Stress Free London Blitz Dinner Party
Sgt. Barnett, Lady McCann (wife of High Commissioner for SA), F/O Pritchard, Mrs Duncan (wife of High Commissioner for WA) F/O Smith, Mrs Pike (wife of the High Commissioner for QLD) outside Australia House London, c. 1943. Argus Newspaper Collection of Photographs, State Library of Victoria.

Just recently I’ve read (and written) a few stories about World War II London. I’m inspired to write a Stress Free London Blitz Dinner Party. Food shortages not withstanding, it’s easier than you think.

Food

Yes there were food shortages, and rationing – mainly meat, tea, dairy, sugar and manufactured sweets. Fresh vegetables were hard to come by, but people were encouraged to “Dig for Victory.”

This also meant that there was an amount of substitution (some legal, some not so much) in the food supplies, as well as weird fake meats made from vegetables.

Our London Blitz Dinner Party takes huge liberties, because you probably wouldn’t have access to all this food at the same time.

Drinks

Foreign beverages were very hard to come by (e.g., French wines and distillations like brandy), though there was still access to British beers and distillations (e.g., rum, gin and whisky).

Plenty of water and tea, not so much coffee. And after a point, your tea would be recycled leaves, or a mix of old and new.

Ambience

Meals were still more formal than today, sitting in a designated dining space, usually seperate to the kitchen. Often with table cloths and napkins.

You could either play Big Band tunes (e.g., Glen Miller or Artie Shaw, or signers like Vera Lynn or Bing Crosby). Or, if you’re game, a WWII bombing sound effects file. Though be warned, if you have surround sound it could be quite chilling.

Dress Code

Armed forces, nurses, or period costume.

Dinner Planning

Our London Blitz Dinner Party, as always, has six guests invited to arrive at 6.30 for 7.00 pm.

6:30 Apéritif: Mock Crab on Toast with Gin and Tonic

Melt 15 g (½ oz) margerine in a saucepan then add two well beaten eggs (or for more authenticity reconsituted powdered eggs). When the eggs are half scrambled (a couple of minutes) add 30 g (1 oz) of cheese, a desert spoon of mayonnaise, a few drops of vinegar, and salt and pepper to taste.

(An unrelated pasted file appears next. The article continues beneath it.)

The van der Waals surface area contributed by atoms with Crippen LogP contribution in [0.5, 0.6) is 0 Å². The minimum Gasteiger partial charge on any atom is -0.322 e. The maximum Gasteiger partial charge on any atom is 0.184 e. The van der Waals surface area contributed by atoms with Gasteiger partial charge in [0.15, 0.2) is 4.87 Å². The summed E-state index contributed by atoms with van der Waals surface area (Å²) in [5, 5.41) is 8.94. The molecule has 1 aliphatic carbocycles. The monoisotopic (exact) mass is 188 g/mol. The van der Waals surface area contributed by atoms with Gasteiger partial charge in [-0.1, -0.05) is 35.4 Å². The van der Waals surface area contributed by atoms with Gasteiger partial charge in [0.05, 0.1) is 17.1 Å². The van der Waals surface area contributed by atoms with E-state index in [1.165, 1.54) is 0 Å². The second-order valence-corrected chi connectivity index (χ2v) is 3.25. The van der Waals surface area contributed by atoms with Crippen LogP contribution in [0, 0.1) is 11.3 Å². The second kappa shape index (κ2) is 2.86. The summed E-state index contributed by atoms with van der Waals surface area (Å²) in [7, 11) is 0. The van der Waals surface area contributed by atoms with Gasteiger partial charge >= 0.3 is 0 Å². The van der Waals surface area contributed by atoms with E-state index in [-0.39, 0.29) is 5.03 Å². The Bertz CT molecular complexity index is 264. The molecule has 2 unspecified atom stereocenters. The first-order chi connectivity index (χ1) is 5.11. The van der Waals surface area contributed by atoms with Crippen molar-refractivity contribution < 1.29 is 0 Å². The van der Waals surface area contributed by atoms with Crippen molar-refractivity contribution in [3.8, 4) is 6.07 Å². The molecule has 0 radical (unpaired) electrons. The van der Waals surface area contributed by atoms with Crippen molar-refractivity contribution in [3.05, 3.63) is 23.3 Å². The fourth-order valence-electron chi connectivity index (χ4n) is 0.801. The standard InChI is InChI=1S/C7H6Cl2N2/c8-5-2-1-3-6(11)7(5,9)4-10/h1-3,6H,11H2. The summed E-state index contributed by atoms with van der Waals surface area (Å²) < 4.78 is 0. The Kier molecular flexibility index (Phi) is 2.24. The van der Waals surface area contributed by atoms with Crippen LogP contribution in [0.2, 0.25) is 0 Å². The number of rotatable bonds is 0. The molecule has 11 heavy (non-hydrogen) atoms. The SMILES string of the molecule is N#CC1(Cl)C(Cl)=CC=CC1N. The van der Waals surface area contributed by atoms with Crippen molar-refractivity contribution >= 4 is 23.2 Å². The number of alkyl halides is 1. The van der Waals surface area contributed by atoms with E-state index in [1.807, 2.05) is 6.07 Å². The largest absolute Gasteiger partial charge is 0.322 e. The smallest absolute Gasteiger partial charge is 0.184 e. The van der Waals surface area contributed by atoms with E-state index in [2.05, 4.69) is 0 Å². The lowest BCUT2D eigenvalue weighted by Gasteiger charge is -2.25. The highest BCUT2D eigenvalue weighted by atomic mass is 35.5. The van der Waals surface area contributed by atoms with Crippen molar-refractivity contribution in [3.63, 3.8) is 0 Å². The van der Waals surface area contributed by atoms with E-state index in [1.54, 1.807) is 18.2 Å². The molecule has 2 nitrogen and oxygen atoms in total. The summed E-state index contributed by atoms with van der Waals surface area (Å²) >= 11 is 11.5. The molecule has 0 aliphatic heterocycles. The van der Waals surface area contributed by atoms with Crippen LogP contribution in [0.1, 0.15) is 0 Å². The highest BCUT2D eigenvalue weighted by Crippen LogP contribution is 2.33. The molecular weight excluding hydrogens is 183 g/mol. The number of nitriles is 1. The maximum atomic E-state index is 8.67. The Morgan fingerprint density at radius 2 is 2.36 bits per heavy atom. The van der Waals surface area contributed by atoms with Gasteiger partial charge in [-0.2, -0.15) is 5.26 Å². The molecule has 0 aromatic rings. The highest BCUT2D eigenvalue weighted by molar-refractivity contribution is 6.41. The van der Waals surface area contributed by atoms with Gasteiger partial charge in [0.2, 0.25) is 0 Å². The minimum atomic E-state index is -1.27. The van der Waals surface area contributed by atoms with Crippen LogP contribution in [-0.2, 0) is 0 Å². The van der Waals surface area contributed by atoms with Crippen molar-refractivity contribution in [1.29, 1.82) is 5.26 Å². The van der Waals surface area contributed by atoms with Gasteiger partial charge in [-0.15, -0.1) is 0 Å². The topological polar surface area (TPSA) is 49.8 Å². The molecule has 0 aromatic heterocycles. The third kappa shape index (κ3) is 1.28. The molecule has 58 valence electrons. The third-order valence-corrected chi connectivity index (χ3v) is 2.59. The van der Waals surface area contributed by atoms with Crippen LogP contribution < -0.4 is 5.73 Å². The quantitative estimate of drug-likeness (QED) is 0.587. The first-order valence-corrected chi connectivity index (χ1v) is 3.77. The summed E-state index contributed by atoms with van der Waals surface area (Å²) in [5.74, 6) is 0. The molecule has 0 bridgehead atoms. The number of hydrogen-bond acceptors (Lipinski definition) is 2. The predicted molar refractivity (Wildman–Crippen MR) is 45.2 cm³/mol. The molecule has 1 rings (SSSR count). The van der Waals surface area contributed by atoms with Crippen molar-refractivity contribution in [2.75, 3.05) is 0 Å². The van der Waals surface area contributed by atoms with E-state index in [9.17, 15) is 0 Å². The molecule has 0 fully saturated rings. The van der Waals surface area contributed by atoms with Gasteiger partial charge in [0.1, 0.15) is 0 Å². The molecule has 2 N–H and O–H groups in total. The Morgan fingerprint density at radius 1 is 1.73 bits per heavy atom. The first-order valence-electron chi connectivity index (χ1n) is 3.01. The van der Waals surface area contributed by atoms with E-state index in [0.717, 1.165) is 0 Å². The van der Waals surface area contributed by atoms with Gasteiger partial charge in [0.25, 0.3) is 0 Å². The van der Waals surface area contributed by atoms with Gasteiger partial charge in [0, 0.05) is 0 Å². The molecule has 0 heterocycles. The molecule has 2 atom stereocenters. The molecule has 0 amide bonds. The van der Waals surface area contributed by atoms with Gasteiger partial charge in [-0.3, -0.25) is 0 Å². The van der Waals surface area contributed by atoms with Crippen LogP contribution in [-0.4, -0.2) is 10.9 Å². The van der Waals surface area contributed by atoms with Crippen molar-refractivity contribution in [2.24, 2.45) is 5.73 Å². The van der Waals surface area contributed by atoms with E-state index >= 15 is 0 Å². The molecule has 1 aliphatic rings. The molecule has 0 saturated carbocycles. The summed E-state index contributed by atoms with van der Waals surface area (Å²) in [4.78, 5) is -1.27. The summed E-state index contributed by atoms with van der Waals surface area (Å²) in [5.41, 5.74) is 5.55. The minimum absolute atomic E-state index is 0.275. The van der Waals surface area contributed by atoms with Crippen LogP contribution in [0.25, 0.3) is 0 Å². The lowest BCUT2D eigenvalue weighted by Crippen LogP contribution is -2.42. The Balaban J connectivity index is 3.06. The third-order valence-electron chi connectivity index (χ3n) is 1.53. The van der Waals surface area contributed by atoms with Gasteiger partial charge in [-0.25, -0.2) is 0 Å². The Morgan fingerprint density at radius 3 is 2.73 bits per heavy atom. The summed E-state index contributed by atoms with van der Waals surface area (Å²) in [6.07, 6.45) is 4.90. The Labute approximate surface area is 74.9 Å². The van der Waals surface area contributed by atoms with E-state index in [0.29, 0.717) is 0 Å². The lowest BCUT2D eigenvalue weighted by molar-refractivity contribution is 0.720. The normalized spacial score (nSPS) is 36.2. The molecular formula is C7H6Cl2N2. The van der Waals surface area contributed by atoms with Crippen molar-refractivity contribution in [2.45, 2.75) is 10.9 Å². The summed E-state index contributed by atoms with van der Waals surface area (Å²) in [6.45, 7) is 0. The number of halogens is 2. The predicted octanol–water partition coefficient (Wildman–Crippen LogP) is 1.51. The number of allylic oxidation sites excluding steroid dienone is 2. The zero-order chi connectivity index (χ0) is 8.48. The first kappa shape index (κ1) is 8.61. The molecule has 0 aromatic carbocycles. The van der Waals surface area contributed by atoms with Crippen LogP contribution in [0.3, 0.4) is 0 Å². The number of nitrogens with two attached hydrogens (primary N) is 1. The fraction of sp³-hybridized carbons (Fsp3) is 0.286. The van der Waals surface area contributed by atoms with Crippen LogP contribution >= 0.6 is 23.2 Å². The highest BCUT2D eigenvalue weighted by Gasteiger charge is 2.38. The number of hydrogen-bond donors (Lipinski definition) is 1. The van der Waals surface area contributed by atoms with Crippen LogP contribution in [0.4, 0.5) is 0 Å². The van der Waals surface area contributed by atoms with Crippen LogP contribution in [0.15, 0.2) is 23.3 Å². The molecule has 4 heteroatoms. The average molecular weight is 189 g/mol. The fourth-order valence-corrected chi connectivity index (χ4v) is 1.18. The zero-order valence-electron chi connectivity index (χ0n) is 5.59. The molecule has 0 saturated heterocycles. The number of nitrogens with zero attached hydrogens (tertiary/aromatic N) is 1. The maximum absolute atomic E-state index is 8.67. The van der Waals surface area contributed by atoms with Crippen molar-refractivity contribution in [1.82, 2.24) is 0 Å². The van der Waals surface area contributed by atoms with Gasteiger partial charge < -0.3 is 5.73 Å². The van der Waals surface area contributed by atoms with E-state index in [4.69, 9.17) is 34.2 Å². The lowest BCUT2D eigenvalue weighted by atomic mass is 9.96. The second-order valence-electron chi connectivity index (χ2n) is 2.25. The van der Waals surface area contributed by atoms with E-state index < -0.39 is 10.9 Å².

Butter may be healthier, but less authentic. Feel free to substitute throughout this meal.

Serve warm or cold with toast, like a dip.

7.00 Entrée: Pumpkin Soup with beer (London Pride if you can get it)

Preheat your oven to 220 °C (425 °F).

Deseed 1 kg (2 lb) pumpkin and chop into medium sized chunks. Place on a baking tray and dot with margerine. Add a couple of garlic cloves if you like. Bake for 45 minutes, turning once or twice.

In the meantime, peel and chop an onion, and fry in a saucepan with 30 g (1 oz) margerine until soft.

When the pumpkin is done, peel and add (with the garlic) to the onions and top up with 1L (2 pints) of vegetable stock and simmer for 20 minutes, stirring gently.

When it’s done, liquidise, and reheat with salt and pepper to taste, and enough milk to dilute to your desired consistency.

You can make this ahead, and reheat when ready to eat.

8.00 Main: Cottage Pie with more beer

Preheat your oven to 200 °C (390 °F).

Peel and chop a couple of big potatoes, add to salted water and boil until tender. Say 30 minutes. Mash with enough milk and margerine to create a nice spreadable texture, then salt and pepper to taste. If you like, mix in some cheese.

Brown 450 g (1 lb) of mince, then add an assortment of peeled and chopped seasonal vegetables (e.g., onions, carrot, peas and whatever else you have lying around). Add salt, pepper and dried herbs to taste (e.g. rosemary, thyme, parsley, or a combination). Stir in 600 ml (a pint) of stock and simmer for 15 minutes. If the meat is runny, consider adding some gravy powder or flour to thicken it.

Put the meat in a dish and top with the potato. If you like crusty bits, rough up the top with a fork. Bake for 20 minutes.

You can leave it at that, or steam some green veg on the side.

Again, you can make this ahead of time and reheat when you’re ready to eat.

9.00 Dessert: Bread Pudding with even more beer

Preheat your oven to 160 °C (320 °F).

Soak 285g (10 oz) stale bread in a little water for about 10 minutes. Squeeze out the water and place in a basin with 60 g (2 oz) margerine, 30 g (1 oz) sugar, 60 g (2 oz) dried fruit (e.g., sultanas, currants or raisins), and an egg. Mix it all together with cinnamon to taste and enough milk to make it sticky.

Squish into a greased pan and bake for an hour, until browned.

Traditionally served hot with custard, but you could also serve it cold with cream or icecream.

10.00 Tea, Coffee, Cheddar and a sip of rum

Generally, a WWII meal focused on two solid courses, but you could serve cheese if you like.

Schedule

This is the perfect meal to make ahead and reheat (or not) as you go. Making as much as you can the day before, will allow plenty of time for the flavours to develop.

12.00 Prepare the mock crab.

12.30 Prepare the soup.

13.30 Prepare the cottage pie.

14.30 Prepare the bread pudding

6.30 Guests arrive

6.45 Reheat the soup over a medium heat. Put your pie and pudding dishes on the bench to warm up so they don’t crack when you put them in the oven.

7.00 Serve the soup, and reheat the oven to 180 °C (360 °F).

7.15 Put the cottage pie in to heat up.

8.00 Serve the cottage pie.

8.45 Put the bread pudding in the oven to heat up.

9.00 Serve the pudding.

10.00 Serve the tea/coffee and digestive.



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